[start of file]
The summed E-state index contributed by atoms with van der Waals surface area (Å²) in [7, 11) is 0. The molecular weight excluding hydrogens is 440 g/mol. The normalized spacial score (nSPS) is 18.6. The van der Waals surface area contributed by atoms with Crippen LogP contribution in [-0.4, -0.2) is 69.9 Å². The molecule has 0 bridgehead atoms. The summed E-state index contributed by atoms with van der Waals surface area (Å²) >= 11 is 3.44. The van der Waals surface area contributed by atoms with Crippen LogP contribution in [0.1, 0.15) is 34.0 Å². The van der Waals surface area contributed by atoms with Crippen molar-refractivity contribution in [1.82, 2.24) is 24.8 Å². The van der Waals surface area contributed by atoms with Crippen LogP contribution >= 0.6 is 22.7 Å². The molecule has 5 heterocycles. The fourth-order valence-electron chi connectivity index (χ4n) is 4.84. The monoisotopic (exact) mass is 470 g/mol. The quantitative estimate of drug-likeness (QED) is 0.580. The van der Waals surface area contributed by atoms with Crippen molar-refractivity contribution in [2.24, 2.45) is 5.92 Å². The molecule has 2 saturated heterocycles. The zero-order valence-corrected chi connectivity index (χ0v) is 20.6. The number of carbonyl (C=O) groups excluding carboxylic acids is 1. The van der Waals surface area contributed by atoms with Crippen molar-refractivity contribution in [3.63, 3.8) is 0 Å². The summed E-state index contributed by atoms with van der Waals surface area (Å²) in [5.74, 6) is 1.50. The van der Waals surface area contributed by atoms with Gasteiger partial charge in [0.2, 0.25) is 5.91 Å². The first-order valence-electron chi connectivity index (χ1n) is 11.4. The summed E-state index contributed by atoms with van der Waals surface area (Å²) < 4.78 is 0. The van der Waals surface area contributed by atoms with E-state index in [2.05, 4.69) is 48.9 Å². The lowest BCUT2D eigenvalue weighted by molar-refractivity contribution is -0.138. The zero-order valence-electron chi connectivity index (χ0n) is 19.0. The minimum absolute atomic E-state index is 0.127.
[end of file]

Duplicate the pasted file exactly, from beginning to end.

The summed E-state index contributed by atoms with van der Waals surface area (Å²) in [7, 11) is 0. The molecular weight excluding hydrogens is 440 g/mol. The normalized spacial score (nSPS) is 18.6. The van der Waals surface area contributed by atoms with Crippen LogP contribution in [-0.4, -0.2) is 69.9 Å². The molecule has 0 bridgehead atoms. The summed E-state index contributed by atoms with van der Waals surface area (Å²) >= 11 is 3.44. The van der Waals surface area contributed by atoms with Crippen LogP contribution in [0.1, 0.15) is 34.0 Å². The van der Waals surface area contributed by atoms with Crippen molar-refractivity contribution in [1.82, 2.24) is 24.8 Å². The van der Waals surface area contributed by atoms with Crippen LogP contribution >= 0.6 is 22.7 Å². The molecule has 5 heterocycles. The fourth-order valence-electron chi connectivity index (χ4n) is 4.84. The monoisotopic (exact) mass is 470 g/mol. The quantitative estimate of drug-likeness (QED) is 0.580. The van der Waals surface area contributed by atoms with Crippen molar-refractivity contribution in [2.24, 2.45) is 5.92 Å². The molecule has 2 saturated heterocycles. The zero-order valence-corrected chi connectivity index (χ0v) is 20.6. The number of carbonyl (C=O) groups excluding carboxylic acids is 1. The van der Waals surface area contributed by atoms with Crippen molar-refractivity contribution in [3.63, 3.8) is 0 Å². The summed E-state index contributed by atoms with van der Waals surface area (Å²) in [5.74, 6) is 1.50. The van der Waals surface area contributed by atoms with Gasteiger partial charge in [0.2, 0.25) is 5.91 Å². The first-order valence-electron chi connectivity index (χ1n) is 11.4. The summed E-state index contributed by atoms with van der Waals surface area (Å²) < 4.78 is 0. The van der Waals surface area contributed by atoms with E-state index in [2.05, 4.69) is 48.9 Å². The lowest BCUT2D eigenvalue weighted by molar-refractivity contribution is -0.138. The zero-order valence-electron chi connectivity index (χ0n) is 19.0. The minimum absolute atomic E-state index is 0.127.